Understanding fragrances and scents notes :
Top Notes :
Top notes (also known as head notes) are the first hints of scent that you perceive with your sense of smell. These are often considered the first impression of your candle and are usually perceived as “sharp” or “fresh” smells. Examples of top notes are: citrus, bergamot, lemongrass, or herbal scents.
You may be familiar with the term “top note” when thinking about perfume or cologne. In fragrances meant to be worn on human bodies, top notes are very prevalent upon first spritz, but quickly evaporate, leaving the more stable middle and base notes to be enjoyed throughout the day.
Middle notes :
Middle notes (also known as heart notes) are the “personality” of any candle’s fragrance. These scent notes will start to appear almost immediately after the fleeting top notes have arisen. Throughout the burn time of the candle, these notes will stick around while the candle is lit and subtly drift into the base notes (which we’ll discuss later).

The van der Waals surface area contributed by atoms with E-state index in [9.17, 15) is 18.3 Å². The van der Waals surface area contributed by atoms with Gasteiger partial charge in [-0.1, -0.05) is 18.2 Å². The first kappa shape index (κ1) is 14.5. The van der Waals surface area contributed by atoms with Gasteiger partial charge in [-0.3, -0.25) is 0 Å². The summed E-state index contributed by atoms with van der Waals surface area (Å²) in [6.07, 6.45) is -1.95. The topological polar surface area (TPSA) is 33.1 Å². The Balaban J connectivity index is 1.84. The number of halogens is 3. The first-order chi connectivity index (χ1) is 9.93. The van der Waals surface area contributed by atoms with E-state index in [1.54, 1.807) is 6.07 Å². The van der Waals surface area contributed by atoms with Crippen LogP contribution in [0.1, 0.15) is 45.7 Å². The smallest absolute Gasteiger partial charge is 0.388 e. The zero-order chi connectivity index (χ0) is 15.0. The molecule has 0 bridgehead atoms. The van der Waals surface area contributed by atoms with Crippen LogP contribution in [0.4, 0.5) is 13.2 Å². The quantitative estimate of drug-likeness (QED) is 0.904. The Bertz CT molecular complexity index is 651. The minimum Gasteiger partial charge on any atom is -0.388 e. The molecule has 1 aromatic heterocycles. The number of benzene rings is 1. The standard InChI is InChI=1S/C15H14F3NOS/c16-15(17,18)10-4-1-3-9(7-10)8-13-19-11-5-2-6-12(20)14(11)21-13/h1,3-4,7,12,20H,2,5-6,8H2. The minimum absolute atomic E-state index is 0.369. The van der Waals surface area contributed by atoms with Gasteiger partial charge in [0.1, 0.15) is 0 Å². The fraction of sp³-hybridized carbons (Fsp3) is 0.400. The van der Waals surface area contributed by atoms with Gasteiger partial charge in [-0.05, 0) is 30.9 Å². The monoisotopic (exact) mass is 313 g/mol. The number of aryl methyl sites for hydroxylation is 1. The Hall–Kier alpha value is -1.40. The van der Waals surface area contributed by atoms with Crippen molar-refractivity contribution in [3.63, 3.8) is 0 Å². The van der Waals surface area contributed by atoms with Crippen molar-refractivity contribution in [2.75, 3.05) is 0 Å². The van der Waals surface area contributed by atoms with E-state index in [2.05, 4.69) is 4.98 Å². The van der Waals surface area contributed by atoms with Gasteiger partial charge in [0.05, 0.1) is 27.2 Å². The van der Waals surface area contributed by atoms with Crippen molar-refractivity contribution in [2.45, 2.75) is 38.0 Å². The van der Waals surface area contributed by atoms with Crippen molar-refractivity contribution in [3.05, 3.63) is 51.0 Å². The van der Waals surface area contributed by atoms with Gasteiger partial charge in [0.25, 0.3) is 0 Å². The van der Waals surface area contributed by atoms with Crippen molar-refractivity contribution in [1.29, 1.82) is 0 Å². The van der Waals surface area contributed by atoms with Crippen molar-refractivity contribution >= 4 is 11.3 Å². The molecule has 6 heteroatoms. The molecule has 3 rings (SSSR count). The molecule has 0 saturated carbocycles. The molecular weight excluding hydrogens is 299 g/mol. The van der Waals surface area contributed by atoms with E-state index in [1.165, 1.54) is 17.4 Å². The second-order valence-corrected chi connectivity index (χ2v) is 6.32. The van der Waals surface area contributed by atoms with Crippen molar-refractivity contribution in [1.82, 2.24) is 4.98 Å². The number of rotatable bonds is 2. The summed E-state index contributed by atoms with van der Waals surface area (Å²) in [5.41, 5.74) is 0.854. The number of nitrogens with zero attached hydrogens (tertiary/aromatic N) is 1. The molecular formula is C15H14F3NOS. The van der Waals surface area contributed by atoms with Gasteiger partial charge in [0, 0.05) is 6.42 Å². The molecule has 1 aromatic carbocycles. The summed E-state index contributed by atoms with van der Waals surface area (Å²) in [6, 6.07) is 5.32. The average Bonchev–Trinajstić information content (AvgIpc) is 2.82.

In a good candle, middle notes will work with a top note to form a complimentary scent. Good examples of middle notes are scents like cinnamon, lilac, rose, and lavender.
Base Notes :
Base notes are super-stable and tend to be the last smells to appear to our senses. Base notes start to appear after the middle notes and are typically the scents that waft and stick around throughout the burn time of a candle.
On a molecular level, these scents have the largest molecules. They evaporate out of the wax the most slowly, but once they appear, they have a powerful, long-lasting effect on your environment.
Most base notes are rich, sweet, or musky. They are the basic “roundness” of any scent – think vanilla, sandalwood, musk, or other earthy scents.